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My fifteen years of living in the countryside, 9 years in Hampshire and 6 in Devon saw me share that space with a wide variety of wildlife. From streamlined stoats, noisy owls, phrenetic giant green woodpeckers, lilac kingfishers, scary badgers, road-sense challenged pheasant all the way to slow worms, lady birds and fat, sometime grumpy, bumblebees. And I was the one who benefitted most from these close encounters. But what always puzzled me was I never saw, let alone met, a partridge, despite the fact that my neighbours adjoining both farms said they were quite common. 

So you can imagine my delight when I discovered that my new home on the outskirts of Yeovil is also home to a group of four of these lovely birds. I don’t often see them during the day and presume they are rootling around in the adjacent fields. But come dusk, they suddenly appear on the terrace, potter around for a while before fluttering up onto my roof to settle down for the night.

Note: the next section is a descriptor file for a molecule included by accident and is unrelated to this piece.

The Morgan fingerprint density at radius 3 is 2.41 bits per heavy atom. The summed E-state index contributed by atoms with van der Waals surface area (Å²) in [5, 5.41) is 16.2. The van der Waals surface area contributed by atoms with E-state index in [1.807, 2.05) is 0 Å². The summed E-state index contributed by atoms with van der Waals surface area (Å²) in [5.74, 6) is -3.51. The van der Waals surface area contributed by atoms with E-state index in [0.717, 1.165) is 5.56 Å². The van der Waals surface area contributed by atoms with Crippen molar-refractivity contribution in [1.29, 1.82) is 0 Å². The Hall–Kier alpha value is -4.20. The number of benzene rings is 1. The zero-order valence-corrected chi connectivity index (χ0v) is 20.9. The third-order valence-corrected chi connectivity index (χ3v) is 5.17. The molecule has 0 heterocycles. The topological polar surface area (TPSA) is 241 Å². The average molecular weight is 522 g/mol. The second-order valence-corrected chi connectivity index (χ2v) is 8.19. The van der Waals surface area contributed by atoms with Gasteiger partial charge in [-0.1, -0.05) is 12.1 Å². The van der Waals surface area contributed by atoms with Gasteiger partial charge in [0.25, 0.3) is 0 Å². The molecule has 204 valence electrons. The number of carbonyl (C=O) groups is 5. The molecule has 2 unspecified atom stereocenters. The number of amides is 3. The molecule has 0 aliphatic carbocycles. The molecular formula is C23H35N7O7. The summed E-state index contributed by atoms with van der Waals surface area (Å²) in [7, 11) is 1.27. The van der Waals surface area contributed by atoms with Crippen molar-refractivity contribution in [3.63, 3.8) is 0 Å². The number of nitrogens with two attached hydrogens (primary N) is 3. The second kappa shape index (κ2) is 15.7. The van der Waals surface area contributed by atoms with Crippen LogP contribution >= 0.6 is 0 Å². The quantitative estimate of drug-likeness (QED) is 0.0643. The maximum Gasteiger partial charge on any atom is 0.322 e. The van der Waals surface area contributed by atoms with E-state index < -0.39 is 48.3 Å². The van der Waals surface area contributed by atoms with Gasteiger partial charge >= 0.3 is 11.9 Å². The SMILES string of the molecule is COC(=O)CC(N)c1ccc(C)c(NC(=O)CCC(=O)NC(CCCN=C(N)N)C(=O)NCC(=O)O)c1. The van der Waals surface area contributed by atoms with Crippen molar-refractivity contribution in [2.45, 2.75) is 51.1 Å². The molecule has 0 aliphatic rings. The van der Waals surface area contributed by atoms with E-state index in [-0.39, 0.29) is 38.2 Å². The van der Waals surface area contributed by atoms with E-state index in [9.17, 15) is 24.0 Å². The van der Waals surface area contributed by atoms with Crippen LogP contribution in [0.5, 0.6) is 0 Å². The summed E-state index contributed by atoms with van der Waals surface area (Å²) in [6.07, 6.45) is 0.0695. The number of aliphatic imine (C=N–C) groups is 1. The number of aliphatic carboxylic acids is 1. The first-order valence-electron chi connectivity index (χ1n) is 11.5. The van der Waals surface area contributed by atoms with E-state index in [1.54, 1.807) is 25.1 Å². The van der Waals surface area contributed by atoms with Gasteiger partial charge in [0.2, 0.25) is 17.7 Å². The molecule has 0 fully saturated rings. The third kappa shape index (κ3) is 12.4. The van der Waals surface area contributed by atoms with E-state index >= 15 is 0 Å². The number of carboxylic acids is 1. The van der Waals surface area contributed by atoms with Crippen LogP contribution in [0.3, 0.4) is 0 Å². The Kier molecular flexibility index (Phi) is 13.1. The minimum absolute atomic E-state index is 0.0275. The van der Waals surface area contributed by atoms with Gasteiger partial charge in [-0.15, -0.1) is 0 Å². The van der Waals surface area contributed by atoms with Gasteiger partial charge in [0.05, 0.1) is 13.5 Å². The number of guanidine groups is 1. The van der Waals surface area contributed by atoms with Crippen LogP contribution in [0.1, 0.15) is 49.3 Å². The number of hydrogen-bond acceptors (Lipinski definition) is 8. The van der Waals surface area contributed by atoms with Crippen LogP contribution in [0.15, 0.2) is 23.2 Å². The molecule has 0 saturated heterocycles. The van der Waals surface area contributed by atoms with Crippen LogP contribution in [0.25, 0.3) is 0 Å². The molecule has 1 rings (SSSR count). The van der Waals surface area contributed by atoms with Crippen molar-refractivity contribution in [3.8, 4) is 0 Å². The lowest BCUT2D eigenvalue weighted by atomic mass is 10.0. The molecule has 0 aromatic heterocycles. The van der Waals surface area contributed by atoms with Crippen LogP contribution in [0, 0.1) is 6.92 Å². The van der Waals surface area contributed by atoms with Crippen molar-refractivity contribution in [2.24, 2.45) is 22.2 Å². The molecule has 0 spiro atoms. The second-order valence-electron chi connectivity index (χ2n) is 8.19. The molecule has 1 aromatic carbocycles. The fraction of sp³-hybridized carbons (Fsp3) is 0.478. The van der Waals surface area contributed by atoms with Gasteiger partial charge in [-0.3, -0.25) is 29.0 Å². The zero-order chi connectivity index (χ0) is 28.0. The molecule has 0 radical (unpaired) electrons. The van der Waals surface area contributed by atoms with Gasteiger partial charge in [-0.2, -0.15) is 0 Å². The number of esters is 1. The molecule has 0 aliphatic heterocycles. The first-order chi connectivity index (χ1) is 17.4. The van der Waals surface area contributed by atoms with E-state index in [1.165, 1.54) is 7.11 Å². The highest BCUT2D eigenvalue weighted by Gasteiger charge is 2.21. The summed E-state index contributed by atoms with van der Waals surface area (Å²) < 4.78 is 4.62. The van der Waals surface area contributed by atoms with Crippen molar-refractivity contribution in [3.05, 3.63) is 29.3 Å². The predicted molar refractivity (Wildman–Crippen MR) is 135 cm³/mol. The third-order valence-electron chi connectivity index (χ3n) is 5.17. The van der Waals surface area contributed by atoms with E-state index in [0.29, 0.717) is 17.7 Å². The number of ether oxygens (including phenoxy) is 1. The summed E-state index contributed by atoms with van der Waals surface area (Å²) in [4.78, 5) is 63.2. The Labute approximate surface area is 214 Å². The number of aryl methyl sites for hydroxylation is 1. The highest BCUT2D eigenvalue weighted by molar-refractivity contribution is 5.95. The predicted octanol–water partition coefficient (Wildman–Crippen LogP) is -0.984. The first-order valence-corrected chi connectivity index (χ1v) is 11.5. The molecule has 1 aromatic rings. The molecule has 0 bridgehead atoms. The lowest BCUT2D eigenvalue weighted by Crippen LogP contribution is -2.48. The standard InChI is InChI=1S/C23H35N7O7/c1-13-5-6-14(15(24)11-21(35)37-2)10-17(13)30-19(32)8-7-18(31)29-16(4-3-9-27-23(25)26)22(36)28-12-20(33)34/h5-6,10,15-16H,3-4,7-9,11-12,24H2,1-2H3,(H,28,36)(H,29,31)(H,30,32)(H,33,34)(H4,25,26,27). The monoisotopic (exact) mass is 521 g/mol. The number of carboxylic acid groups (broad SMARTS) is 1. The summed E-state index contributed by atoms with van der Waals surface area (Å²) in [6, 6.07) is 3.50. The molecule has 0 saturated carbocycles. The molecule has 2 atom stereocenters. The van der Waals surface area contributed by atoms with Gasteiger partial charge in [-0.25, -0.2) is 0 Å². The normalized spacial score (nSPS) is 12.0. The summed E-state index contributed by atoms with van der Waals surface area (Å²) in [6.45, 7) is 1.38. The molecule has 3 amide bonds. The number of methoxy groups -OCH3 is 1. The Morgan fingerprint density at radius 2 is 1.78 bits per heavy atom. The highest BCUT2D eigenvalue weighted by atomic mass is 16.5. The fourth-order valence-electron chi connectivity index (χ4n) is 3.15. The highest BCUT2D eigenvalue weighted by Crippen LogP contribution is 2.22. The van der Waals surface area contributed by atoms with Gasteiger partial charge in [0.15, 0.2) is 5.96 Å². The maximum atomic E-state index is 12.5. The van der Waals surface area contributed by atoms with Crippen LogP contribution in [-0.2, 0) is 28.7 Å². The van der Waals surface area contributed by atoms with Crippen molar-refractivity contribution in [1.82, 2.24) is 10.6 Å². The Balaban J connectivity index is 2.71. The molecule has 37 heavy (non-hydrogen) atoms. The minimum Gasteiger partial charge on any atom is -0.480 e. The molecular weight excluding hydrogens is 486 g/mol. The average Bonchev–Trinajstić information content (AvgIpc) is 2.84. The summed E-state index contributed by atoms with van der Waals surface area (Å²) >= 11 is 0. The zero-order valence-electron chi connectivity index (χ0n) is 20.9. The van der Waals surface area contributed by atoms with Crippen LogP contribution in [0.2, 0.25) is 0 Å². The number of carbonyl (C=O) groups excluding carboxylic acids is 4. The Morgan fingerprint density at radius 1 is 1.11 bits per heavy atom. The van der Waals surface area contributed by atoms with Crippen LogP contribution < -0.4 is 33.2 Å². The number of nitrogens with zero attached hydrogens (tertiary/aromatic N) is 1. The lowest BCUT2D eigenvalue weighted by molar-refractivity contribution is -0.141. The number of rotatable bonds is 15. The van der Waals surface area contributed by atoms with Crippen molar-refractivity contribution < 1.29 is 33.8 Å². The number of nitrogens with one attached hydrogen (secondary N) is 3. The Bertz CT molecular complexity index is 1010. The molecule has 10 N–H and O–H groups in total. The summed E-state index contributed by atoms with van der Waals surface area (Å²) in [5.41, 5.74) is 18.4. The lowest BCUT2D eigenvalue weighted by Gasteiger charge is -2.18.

There is something so comforting about knowing they are there even if my Maremma sheepdog occasionally stands on the patio and barks rudely at them. And for me, their presence this time of year is even more appropriate and welcome. So when my garden services man mentioned that he was going up to Scotland for a game shoot and did I want him to bring me a brace or two of game birds, including partridge, I felt rather unsettled to say the least. I hope I didn’t cause offence when I politely declined but I know I got a rather odd look when I suggested I might want to plant a pear tree. 

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